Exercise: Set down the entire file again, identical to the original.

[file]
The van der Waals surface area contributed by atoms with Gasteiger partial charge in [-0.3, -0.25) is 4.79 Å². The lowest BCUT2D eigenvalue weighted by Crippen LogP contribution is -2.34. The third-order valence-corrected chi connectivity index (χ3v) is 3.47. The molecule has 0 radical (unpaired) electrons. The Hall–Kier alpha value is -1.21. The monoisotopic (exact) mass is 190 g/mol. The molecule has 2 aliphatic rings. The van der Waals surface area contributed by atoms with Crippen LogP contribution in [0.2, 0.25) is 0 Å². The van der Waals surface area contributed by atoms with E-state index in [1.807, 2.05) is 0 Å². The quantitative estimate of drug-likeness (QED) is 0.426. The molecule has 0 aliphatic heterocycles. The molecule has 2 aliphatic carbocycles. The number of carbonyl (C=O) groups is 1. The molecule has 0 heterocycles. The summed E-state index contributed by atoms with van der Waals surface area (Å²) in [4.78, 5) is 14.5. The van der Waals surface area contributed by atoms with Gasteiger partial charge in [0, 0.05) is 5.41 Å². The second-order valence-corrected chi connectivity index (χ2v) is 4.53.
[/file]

The van der Waals surface area contributed by atoms with Gasteiger partial charge in [-0.3, -0.25) is 4.79 Å². The lowest BCUT2D eigenvalue weighted by Crippen LogP contribution is -2.34. The third-order valence-corrected chi connectivity index (χ3v) is 3.47. The molecule has 0 radical (unpaired) electrons. The Hall–Kier alpha value is -1.21. The monoisotopic (exact) mass is 190 g/mol. The molecule has 2 aliphatic rings. The van der Waals surface area contributed by atoms with Crippen LogP contribution in [0.2, 0.25) is 0 Å². The van der Waals surface area contributed by atoms with E-state index in [1.807, 2.05) is 0 Å². The quantitative estimate of drug-likeness (QED) is 0.426. The molecule has 0 aliphatic heterocycles. The molecule has 2 aliphatic carbocycles. The number of carbonyl (C=O) groups is 1. The molecule has 0 heterocycles. The summed E-state index contributed by atoms with van der Waals surface area (Å²) in [4.78, 5) is 14.5. The van der Waals surface area contributed by atoms with Gasteiger partial charge in [0, 0.05) is 5.41 Å². The second-order valence-corrected chi connectivity index (χ2v) is 4.53.